Former St. Albert resident Scott Pfeifer will enter Canada’s Sports Hall of Fame and receive the Order of Sport, Canada’s highest honour for athletes, this October.
He and the rest of the legendary “Ferbey Four” curling team, who helped ignite new levels of excitement for the game in the early aughts, will join five other athletes — including Olympic gold medalists Tessa Virtue and Scott Moir and three-time former UFC Welterweight Champion Georges St-Pierre — and two builders of sport as this year’s inductees.
“This will be the first time we’ve gotten together in such a formal setting since we won our last Brier in 2005,” Pfeifer said. “To be able to be inducted with three of your best friends is something truly special.”
The Order of Sport recognizes athletes not only for their sports achievements, but also for the good they have done in their communities.
The Ferbey Four, consisting of Pfeifer, Randy Ferbey, David Nedohin and Marcel Rocque, won three World Men’s Curling Championships between 2002 and 2006 and four Canadian Men’s Curling Championships between 2001 and 2005.
Pfeifer believes that the award is partly a nod to the fact that the team created new curling fans.
“We were very innovative and played a very aggressive style of game,” he said. “I think even back when they were drawing record crowds at the Brier, our team was one of the most exciting to watch because you never knew what was going to happen…. Even when we were up on a team, it was foot on the gas pedal all the time. We wanted to put opponents away early, but also sometimes that ended up biting us in the butt.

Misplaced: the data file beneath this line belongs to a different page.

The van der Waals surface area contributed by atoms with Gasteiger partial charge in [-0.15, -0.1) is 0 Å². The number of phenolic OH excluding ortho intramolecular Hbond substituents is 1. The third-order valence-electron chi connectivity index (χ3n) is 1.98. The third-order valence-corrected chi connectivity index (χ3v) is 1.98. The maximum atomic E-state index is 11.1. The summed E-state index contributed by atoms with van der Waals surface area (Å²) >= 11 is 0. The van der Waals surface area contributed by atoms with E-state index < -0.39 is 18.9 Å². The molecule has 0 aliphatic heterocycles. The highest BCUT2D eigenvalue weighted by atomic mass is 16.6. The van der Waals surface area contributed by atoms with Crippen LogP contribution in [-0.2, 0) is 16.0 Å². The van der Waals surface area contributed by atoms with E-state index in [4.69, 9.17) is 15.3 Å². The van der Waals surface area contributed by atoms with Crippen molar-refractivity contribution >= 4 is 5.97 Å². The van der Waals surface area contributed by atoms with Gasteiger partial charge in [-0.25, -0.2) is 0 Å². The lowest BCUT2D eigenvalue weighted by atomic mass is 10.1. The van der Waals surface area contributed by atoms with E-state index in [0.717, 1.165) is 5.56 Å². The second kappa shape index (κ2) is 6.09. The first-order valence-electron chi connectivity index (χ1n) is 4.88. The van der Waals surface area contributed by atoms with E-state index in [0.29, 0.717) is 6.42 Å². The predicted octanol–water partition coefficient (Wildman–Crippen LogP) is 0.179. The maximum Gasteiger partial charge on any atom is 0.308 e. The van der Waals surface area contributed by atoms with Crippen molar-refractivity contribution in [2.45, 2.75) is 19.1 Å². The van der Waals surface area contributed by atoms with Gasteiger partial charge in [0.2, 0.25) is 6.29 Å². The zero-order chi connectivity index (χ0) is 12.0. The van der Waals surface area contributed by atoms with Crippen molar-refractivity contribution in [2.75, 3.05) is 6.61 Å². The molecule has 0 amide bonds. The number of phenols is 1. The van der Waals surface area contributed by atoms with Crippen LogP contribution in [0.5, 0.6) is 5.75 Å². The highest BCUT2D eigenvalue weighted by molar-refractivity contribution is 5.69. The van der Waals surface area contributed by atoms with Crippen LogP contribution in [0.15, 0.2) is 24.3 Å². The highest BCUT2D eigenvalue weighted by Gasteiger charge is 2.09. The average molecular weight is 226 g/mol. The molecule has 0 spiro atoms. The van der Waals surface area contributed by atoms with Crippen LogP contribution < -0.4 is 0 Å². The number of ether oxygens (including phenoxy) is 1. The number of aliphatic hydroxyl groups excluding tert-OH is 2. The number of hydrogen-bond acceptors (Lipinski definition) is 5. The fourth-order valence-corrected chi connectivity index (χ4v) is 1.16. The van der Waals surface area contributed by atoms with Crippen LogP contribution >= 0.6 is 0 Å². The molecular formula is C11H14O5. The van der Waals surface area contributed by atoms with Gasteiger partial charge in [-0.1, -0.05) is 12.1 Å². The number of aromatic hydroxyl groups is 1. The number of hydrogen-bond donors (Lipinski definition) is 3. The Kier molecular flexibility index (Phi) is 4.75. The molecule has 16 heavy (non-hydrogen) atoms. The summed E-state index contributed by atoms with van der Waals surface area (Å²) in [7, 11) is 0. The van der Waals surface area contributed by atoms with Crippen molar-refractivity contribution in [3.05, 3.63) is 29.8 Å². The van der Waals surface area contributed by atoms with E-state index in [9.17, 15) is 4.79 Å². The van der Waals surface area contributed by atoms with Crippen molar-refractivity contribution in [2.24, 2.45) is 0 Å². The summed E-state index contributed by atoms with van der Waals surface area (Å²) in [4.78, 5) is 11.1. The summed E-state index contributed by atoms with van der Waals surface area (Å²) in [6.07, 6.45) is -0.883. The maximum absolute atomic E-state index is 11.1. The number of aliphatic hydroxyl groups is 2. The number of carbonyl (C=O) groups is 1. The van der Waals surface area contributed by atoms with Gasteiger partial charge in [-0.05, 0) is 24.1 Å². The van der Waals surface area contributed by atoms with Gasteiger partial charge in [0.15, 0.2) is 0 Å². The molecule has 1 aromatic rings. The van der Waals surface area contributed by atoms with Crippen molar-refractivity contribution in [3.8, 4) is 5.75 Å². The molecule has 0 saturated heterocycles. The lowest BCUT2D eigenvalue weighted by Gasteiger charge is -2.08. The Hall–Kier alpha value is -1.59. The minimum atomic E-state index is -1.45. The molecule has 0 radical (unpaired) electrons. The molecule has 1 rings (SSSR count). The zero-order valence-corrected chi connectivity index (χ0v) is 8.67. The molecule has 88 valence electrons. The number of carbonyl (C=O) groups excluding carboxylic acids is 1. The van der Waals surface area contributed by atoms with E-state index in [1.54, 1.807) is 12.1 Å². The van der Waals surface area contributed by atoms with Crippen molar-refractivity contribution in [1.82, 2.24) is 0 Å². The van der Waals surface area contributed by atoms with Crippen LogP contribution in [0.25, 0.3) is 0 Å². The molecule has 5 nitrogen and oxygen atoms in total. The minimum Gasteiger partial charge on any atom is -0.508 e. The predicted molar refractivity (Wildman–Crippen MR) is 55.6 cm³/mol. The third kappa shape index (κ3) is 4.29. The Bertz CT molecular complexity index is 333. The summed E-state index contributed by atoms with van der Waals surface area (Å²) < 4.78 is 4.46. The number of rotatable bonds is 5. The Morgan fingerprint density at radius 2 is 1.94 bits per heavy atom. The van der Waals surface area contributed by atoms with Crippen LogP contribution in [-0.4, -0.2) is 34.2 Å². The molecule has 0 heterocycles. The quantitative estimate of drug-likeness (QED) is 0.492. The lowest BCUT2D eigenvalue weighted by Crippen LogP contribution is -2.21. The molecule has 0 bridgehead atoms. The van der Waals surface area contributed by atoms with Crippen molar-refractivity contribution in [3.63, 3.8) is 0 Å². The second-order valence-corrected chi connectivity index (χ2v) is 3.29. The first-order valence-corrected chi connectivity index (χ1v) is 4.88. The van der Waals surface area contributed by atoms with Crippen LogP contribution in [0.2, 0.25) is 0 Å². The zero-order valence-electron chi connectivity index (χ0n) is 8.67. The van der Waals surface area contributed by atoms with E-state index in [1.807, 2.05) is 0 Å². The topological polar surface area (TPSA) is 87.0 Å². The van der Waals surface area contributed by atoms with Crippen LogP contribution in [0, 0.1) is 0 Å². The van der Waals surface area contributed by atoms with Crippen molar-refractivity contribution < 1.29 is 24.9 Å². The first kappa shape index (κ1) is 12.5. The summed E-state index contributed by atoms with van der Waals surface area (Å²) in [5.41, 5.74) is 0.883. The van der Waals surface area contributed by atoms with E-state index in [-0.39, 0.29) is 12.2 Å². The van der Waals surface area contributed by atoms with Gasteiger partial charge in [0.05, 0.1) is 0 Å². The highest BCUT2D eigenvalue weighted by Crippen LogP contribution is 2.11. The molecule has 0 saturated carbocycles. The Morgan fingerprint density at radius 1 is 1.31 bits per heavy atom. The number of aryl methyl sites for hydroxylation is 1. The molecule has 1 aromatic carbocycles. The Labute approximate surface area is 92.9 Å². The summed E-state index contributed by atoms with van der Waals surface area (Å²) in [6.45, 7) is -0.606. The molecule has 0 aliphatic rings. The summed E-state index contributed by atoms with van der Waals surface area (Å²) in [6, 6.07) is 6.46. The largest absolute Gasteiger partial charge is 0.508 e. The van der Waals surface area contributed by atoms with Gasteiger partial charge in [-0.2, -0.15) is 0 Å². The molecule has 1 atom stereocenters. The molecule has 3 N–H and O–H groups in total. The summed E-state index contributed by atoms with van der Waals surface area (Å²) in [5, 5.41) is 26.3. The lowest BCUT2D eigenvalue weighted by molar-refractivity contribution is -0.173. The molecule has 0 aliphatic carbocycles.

“There was never a boring game when the Ferbey Four was on the ice.”
It was these qualities that helped make the team fan favourites.
Pfeifer said he remembers he and teammate Marcel Rocque earned the nicknames “Huff and Puff” for their sweeping prowess, and he remembers reporters rushing teammate Randy Ferbey after games because they knew he would give them a good quote.
“It produced some great rivalries over the years and some great storylines for fans and the media to follow along with,” he said.
But the team also worked off the ice to help grow the game and improve their communities.
Pfeifer is particularly proud of the team’s efforts to raise $50,000 for cancer research during the 2007 World Men’s Curling Championship in Edmonton.
“A lot of us have continued coaching and helping develop other curling athletes in the sport as well,” Pfeifer said. “It’s nice to see everyone give back to the game that gave so much to them.”
Pfeifer is currently the national team coach for Canada’s mixed doubles curling, working with a “bunch of our Canadian athletes to help them achieve the same dreams that team Ferbey was able to accomplish in the 2000s.”
He participated in the Olympics himself when he went to PyeongChang in 2018 to serve as an alternate for team Kevin Koe, and he said looks forward to taking Canada’s next mixed doubles Olympians to the 2026 games in Milan and Cortina d’Ampezzo, Italy.
Early in his career, the dream was to play in a national or international competition, he said.
“To think 25 years afterwards I’d be being inducted into Canada’s Sports Hall of Fame, that was probably not something I had on my mind,” he said.
“When Dave and Randy asked me [to play,] I didn’t know how much that would impact who I am and where I am today.”